An increasing number of biomarkers that reflect the distinct aggressiveness of tumours have been identified. Therefore, they are assumed to predict a patient's risk of tumour progression. For example, the Carmeliet group recently published results that underline the promoting role of a small protein, growth arrest specific protein (Gas) 6, for tumour metastasis in mice [7]. Previously, McCormack et al. demonstrated that Gas 6 expression was positively correlated with favourable prognostic variables in human breast cancer [8]. An accumulation of tumour associated macrophages (TAM) in the stroma of a tumour may serve as an immunological indicator of the defence capability of a host. However, its consequence for survival may be divergent, promoting a good or bad prognosis [9].

Considering the complex interactions within tumours, it is unlikely that one single marker will be sufficient to predict outcome [10]. Therefore, prediction of prognosis will rely on a combination of numerous clinical data concerning the individual patient, particularly information relating to biomarkers. However, translational integration of this large amount of information into one risk assessment is a major challenge. A multiple regression model derived from available data is the current method used to estimate prognosis for a patient. However, the selection of variables is significantly influenced by the choice of the underlying model [11]. As a possible alternative or supplement, this study employed correlations with survival to select variables, and weighted the individual status of each, resulting in an integrated score for an individual risk (ISIR). The resulting ISIR score should predict the outcome, reflecting the individual balance between significant aggressive and protective factors.

To evaluate ISIR, the course of non-small cell lung cancer (NSCLC) was investigated in 63 consecutive patients. In addition to TNM, the expression of several proteins involved in tumour genesis, particularly Gas6, and the number of infiltrating macrophages (CD68) were analysed. In addition, the proteins Notch 3, MMP2 and COX2, were researched to confirm their roles during chronic inflammation and foreign body responses [12]. Each variable was analyzed individually for its prognostic value and subjected to multiple Cox regression analysis. The potential of the newly developed ISIR to predict outcome was evaluated by calculating receiver operating characteristics (ROC) curves and the area under the curve (AUC). The validity of the model was evaluated using leave one-out cross validation.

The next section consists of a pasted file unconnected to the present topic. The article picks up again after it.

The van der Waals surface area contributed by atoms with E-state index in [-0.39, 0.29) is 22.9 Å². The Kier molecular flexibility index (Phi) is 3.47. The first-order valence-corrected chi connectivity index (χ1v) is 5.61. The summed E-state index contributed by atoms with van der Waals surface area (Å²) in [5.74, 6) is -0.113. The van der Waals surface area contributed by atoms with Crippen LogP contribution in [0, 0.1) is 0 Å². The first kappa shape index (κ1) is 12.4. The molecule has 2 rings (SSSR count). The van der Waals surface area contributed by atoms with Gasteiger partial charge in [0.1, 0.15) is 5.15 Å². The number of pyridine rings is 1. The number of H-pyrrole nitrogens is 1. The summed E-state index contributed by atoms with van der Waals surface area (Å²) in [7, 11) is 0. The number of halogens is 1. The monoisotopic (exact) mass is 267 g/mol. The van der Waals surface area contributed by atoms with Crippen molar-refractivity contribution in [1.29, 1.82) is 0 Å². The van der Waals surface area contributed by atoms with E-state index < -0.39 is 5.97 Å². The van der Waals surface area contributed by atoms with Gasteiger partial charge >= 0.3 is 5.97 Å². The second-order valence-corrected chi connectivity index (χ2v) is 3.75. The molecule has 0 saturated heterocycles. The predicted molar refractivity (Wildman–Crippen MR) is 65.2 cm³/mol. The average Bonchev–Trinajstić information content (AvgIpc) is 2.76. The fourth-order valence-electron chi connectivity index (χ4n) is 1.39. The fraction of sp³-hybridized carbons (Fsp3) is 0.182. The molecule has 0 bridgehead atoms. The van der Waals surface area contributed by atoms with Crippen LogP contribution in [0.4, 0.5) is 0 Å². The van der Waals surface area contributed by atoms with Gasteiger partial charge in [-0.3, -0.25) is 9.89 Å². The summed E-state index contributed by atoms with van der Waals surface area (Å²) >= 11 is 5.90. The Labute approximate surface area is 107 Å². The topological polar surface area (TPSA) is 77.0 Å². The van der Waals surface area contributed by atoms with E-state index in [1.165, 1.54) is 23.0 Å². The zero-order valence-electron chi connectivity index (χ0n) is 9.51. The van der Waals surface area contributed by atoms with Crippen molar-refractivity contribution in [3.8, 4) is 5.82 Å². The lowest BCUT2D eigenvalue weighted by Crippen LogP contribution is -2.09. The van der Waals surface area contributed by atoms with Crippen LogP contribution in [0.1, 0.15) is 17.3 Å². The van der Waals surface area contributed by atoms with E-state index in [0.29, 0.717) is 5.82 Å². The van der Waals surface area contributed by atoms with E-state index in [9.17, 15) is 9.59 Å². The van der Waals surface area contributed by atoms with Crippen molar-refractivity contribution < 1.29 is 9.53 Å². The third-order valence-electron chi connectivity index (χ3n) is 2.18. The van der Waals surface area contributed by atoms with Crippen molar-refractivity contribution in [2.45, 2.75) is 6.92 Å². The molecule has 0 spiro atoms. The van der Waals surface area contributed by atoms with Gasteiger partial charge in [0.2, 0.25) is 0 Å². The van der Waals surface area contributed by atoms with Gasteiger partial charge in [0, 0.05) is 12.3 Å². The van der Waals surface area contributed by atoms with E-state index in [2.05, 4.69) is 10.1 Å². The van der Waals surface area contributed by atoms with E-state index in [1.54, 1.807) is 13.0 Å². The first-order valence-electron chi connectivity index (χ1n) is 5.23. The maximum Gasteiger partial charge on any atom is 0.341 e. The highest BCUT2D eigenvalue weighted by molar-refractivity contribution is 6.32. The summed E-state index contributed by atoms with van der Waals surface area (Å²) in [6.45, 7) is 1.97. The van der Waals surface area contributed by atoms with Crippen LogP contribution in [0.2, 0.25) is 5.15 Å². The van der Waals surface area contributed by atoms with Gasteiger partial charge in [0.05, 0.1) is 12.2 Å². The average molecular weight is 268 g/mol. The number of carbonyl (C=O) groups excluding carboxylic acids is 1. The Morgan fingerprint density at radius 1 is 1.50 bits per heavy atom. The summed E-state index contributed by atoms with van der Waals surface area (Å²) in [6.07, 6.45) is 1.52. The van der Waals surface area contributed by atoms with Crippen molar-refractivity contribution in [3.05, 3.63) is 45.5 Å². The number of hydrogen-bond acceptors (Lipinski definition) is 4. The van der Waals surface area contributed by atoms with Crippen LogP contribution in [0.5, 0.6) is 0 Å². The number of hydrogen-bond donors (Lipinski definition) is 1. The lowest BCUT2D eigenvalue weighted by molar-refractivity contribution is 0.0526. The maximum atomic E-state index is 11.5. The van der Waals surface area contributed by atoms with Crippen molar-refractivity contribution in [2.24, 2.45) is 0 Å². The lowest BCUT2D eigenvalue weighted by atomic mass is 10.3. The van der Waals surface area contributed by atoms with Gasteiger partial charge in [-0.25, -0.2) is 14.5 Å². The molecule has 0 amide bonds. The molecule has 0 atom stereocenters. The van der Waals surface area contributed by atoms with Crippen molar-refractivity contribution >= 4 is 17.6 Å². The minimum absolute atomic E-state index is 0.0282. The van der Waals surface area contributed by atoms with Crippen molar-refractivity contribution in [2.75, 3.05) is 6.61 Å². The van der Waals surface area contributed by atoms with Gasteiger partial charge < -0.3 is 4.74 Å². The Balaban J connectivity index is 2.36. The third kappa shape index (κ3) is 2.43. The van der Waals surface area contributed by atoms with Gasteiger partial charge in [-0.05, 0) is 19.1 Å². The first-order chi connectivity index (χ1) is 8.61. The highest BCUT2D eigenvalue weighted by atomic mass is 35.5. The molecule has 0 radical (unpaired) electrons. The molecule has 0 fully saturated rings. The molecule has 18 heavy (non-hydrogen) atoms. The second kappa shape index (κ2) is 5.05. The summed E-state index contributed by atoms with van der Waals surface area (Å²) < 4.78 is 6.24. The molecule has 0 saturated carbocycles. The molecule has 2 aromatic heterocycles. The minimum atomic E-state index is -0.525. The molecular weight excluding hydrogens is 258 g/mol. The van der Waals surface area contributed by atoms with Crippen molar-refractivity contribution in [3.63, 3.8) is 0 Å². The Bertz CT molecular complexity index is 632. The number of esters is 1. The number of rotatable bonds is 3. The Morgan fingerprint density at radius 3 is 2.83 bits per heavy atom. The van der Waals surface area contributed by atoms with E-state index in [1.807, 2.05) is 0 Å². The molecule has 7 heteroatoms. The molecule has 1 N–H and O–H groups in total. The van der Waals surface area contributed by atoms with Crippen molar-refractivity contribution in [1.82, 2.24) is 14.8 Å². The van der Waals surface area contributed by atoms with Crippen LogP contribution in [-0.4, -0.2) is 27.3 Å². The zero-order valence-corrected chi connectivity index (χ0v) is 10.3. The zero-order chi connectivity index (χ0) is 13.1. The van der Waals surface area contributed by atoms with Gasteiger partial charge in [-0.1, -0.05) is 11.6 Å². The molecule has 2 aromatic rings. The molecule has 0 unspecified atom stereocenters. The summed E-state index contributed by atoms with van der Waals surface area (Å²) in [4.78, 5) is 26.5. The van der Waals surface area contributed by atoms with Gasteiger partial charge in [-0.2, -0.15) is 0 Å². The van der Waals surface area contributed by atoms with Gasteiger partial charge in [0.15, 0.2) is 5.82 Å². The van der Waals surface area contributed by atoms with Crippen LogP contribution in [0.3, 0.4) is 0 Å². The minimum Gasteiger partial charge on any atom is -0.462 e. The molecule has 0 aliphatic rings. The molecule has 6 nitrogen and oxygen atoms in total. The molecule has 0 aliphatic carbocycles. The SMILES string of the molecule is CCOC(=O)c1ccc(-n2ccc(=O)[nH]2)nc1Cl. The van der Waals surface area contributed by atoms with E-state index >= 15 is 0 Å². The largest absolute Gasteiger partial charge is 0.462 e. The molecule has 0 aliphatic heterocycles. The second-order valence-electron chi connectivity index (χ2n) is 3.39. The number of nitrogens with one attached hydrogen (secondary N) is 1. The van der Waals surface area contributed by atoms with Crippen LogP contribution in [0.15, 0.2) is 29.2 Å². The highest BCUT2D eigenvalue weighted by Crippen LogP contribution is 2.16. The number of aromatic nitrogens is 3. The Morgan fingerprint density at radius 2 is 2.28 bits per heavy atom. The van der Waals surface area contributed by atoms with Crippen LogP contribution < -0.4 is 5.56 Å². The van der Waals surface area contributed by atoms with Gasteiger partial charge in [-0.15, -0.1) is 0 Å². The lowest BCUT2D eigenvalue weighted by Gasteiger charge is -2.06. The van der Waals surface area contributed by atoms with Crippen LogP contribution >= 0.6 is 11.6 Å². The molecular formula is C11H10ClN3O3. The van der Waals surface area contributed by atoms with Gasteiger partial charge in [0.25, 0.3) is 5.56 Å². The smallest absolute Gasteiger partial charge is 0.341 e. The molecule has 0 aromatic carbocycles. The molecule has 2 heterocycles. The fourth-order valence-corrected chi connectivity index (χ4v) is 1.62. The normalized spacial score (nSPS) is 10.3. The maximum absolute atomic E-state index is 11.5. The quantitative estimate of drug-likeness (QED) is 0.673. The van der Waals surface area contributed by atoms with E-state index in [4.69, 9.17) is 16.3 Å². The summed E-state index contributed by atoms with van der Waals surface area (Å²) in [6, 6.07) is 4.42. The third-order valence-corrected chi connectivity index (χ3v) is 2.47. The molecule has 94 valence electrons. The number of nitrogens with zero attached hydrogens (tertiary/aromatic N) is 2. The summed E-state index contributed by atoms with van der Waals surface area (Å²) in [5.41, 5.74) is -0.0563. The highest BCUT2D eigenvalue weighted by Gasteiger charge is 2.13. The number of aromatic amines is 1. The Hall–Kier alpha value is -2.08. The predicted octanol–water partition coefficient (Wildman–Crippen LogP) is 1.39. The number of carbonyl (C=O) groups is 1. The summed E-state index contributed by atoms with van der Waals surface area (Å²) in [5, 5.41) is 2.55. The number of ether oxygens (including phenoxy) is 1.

## Materials and methods

### Patients

The course of 63 patients with NSCLC who were subjected to an operation between 2000 and 2002 was investigated. The local ethical committee approved the study and written, informed consent was obtained from participants. Clinical data included tumour grading according to TNM, level of resection R, histology, gender and age.

### Immunohistochemistry

Tumour sections were evaluated for histology and protein expression by three independent experts. To characterise the tumour-host interaction, the following antibodies were used: CD68 mouse monoclonal antibody (Dako), Gas6 polyclonal anti-goat antibody (Santa Cruz), Notch3 polyclonal anti-goat antibody (Santa Cruz), Cox2 polyclonal rabbit antibody (DCS Innovative Diagnostic Systems), MMP2 polyclonal rabbit antibody (Biomol). As secondary antibody we used biotinylated goat anti-rabbit for Cox2 and MMP2, goat anti-mouse for CD68, and rabbit anti-goat for Notch3 and GAS 6 (all obtained from Dako).

For semi-quantitative analysis, a grading scale was used: 1 indicated very weak staining (<5% cells), 2 indicated weak (5-30%), 3 specified good (30-80%), and 4 indicated a strong (>80%) staining signal. For each marker, a minimum of five view fields were analyzed.